Professionalism in the Virtual Space
“You never get a second change to make a first impression.” – Will Rogers
Never have those words been truer than for therapists working in the virtual space. As flexible and relaxed as online work can be, one thing holds true no matter what: you are a professional. How you present and conduct yourself in front of your client is important. Professionals dress up, show up and come prepared to each and every session.
A good rule of thumb is this: would I do this if I were seeing this client in my office? If you even have to think about it, the answer is no.
As tempting as it may be, pj’s are not appropriate office attire. You might love your jammies with the sheep sleeping on clouds but your client will not. A suit or dress may not be necessary but you want to present yourself in a professional manner and dressed in attire appropriate to the situation. In this situation, business casual is probably a happy medium.
No Snacking Allowed
Eating, crunching and chewing will be picked up quite easily on an open mic. That noise can be distracting and annoying. And you certainly don’t want your client to see and hear you with a mouthful of food on camera. Your client needs to know that you are 100% focused on them and the discussion at hand. Of course, it’s ok to have water nearby and take a quick sip as needed.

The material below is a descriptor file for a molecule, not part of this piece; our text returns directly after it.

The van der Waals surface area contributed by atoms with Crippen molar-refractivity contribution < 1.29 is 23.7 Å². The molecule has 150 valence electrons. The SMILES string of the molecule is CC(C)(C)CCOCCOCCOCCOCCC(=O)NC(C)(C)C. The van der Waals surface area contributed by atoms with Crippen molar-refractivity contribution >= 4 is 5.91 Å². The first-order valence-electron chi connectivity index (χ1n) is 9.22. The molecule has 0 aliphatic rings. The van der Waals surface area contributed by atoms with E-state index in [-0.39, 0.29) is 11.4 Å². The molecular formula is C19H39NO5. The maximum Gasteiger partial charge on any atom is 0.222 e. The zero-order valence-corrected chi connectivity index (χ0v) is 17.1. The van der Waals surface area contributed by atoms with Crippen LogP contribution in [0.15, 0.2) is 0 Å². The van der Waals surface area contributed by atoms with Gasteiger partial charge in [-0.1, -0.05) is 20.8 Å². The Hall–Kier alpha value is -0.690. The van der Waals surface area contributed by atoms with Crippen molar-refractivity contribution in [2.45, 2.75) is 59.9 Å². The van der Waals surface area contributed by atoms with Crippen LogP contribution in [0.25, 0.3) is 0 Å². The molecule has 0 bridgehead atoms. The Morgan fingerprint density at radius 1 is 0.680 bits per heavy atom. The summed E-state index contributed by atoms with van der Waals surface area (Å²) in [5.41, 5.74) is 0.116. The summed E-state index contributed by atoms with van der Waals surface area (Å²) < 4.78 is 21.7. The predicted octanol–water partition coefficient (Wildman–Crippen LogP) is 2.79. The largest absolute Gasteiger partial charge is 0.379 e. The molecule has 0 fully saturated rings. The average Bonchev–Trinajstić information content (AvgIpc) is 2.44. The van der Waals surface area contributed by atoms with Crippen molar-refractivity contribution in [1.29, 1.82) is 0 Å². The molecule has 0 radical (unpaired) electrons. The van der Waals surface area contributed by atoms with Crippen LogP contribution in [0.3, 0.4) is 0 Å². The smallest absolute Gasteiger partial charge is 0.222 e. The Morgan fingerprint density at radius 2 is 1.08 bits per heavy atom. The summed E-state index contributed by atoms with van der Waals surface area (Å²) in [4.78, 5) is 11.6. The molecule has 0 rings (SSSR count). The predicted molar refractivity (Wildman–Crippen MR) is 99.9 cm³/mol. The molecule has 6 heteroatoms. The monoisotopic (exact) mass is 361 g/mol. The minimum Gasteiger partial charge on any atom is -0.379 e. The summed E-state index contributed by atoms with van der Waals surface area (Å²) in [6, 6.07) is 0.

If you’re working from home, it’s important to maintain good environmental hygiene. What’s that mean? It means you strive to minimize outside noises, disruptions or worst of all, intrusions into your home office space during a client interaction. (Then you have an ethical issue and a violation of confidentiality to contend with.)
- If you have pets, be sure they are elsewhere. Barking dogs or cats strolling across your keyboard in front of the camera is distracting.
- If you have kids at home, be sure to arrange for their care while you’re working.
- Make sure everyone in the family knows when you’re working online. A sign on your door can let them know you are in session.